the upset and anger when your "special" friend finds out. You get blamed when your friend is' upset. "How could you talk to him? You know he doesn't like me. Now I just feel so depressed." Here you are feeling guilty about talking with an old friend! Something odd is happening. That "something odd" is emotional blackmail. Your "special friend" is forcibly separating you from the friends who have been important in your life. In its most extreme form, she or he may even threaten suicide, insisting that only your complete attention can keep her or him going. Why? It's because the overcontrolling friend is emotionally insecure and can't tolerate sharing you with others. At base is a deeply sad need for constant reassurance, based on an utter absence of self-esteem. No matter how you try, it's impossible to meet such needs. No matter how completely you cut off other friends, this one will need more and more reassurance. Your social life will become smaller and smaller, and still won't satisfy him or her. Eventually you'll end up in a two-person world - just you and the overcontrolling friend . and the friend still won't be fully happy. It's a trap, and you need to recognize it for yourself and to realize that any friend who cuts you off from the rest of your circle is no real friend. Friendship must be shared. It is utterly unfair for one teen to demand exclusive attention from another. If you find yourself being drawn into one of those situations, your best course is to insist on continuing time with your other friends. If the overcontrolling friend can handle it, that person may have a chance to grow up a bit and learn how to handle sharing.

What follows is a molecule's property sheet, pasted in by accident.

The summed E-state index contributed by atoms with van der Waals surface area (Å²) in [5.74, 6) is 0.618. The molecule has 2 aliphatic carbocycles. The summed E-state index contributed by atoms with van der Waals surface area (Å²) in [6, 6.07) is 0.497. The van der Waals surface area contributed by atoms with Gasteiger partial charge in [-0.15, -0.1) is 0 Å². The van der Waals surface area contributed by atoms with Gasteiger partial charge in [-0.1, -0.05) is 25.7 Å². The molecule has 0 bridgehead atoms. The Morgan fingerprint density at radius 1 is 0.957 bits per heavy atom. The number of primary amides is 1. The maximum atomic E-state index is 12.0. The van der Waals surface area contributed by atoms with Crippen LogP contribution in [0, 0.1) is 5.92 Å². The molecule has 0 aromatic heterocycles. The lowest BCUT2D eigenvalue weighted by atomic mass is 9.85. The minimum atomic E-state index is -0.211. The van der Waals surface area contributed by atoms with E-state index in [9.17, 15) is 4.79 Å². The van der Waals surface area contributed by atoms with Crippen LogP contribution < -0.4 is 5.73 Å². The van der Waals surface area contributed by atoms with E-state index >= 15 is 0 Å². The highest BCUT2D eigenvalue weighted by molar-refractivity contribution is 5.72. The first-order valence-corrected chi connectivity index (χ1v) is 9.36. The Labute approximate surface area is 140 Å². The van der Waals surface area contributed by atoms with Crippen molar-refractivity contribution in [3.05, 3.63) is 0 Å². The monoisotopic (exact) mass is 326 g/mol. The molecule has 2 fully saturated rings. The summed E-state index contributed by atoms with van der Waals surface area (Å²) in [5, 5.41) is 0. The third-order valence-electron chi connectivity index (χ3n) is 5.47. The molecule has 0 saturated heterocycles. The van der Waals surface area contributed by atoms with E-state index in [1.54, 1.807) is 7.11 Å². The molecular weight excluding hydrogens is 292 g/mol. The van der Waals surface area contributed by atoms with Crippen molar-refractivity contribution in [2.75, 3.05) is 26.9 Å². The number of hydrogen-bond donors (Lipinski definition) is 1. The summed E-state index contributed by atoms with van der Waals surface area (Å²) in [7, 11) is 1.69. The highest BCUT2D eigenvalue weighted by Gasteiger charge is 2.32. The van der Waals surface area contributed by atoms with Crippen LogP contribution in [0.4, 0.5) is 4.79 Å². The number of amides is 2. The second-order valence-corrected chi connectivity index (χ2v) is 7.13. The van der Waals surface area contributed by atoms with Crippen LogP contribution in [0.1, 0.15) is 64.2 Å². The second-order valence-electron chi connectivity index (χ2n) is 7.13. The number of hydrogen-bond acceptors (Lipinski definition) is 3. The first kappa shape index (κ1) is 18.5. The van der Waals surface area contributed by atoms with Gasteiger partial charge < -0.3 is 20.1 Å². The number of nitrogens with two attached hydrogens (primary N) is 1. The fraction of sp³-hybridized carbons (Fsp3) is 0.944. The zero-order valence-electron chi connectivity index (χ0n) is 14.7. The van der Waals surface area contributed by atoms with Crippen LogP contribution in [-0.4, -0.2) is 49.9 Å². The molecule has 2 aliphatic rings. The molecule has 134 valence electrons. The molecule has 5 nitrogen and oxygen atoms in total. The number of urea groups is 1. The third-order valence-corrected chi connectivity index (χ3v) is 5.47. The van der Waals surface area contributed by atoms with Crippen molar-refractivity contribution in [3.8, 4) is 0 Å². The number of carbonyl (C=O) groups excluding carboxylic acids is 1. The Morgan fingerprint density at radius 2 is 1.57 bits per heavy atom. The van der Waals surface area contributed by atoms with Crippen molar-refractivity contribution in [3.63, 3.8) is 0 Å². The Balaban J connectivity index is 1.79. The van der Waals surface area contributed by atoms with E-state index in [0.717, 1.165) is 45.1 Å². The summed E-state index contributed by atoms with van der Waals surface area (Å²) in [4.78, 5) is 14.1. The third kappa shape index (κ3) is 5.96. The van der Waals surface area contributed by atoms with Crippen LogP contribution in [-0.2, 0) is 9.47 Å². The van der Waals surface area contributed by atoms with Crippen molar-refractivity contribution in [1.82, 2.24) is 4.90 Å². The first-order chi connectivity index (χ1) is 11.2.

Nationals win All-Star game

HEA VY LOAD: A little girl carries her brother and a heavy iron pot in a camp f?r repatriated Guat.emalan refugees. Despite her burdens, she manages to clutch a doll wrapped In a scrap of cloth. (eNS/ Lueders photo) .